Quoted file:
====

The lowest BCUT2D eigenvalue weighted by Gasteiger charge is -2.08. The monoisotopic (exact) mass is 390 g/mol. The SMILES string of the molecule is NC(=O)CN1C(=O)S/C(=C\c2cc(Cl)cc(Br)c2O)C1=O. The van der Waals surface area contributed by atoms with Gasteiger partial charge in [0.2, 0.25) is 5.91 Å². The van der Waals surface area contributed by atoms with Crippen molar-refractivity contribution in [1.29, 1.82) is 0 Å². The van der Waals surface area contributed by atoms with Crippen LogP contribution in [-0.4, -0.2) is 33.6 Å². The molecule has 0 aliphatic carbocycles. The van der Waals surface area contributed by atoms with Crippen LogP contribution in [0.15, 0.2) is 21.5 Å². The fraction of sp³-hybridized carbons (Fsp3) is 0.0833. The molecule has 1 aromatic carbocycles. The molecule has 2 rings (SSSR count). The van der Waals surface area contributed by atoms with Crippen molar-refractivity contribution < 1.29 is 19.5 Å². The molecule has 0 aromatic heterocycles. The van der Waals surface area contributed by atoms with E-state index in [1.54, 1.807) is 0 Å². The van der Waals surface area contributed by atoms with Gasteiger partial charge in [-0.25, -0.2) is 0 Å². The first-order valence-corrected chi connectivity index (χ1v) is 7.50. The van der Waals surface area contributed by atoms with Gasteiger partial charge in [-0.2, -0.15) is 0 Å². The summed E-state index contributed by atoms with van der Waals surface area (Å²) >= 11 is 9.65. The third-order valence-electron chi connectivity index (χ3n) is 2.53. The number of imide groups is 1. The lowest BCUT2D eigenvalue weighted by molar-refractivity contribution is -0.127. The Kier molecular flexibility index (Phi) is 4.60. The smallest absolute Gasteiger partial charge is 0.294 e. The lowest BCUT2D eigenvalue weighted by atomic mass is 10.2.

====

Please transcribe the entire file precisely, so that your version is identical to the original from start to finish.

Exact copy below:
The lowest BCUT2D eigenvalue weighted by Gasteiger charge is -2.08. The monoisotopic (exact) mass is 390 g/mol. The SMILES string of the molecule is NC(=O)CN1C(=O)S/C(=C\c2cc(Cl)cc(Br)c2O)C1=O. The van der Waals surface area contributed by atoms with Gasteiger partial charge in [0.2, 0.25) is 5.91 Å². The van der Waals surface area contributed by atoms with Crippen molar-refractivity contribution in [1.29, 1.82) is 0 Å². The van der Waals surface area contributed by atoms with Crippen LogP contribution in [-0.4, -0.2) is 33.6 Å². The molecule has 0 aliphatic carbocycles. The van der Waals surface area contributed by atoms with Crippen LogP contribution in [0.15, 0.2) is 21.5 Å². The fraction of sp³-hybridized carbons (Fsp3) is 0.0833. The molecule has 1 aromatic carbocycles. The molecule has 2 rings (SSSR count). The van der Waals surface area contributed by atoms with Crippen molar-refractivity contribution < 1.29 is 19.5 Å². The molecule has 0 aromatic heterocycles. The van der Waals surface area contributed by atoms with E-state index in [1.54, 1.807) is 0 Å². The van der Waals surface area contributed by atoms with Gasteiger partial charge in [-0.25, -0.2) is 0 Å². The first-order valence-corrected chi connectivity index (χ1v) is 7.50. The van der Waals surface area contributed by atoms with Gasteiger partial charge in [-0.2, -0.15) is 0 Å². The summed E-state index contributed by atoms with van der Waals surface area (Å²) >= 11 is 9.65. The third-order valence-electron chi connectivity index (χ3n) is 2.53. The number of imide groups is 1. The lowest BCUT2D eigenvalue weighted by molar-refractivity contribution is -0.127. The Kier molecular flexibility index (Phi) is 4.60. The smallest absolute Gasteiger partial charge is 0.294 e. The lowest BCUT2D eigenvalue weighted by atomic mass is 10.2.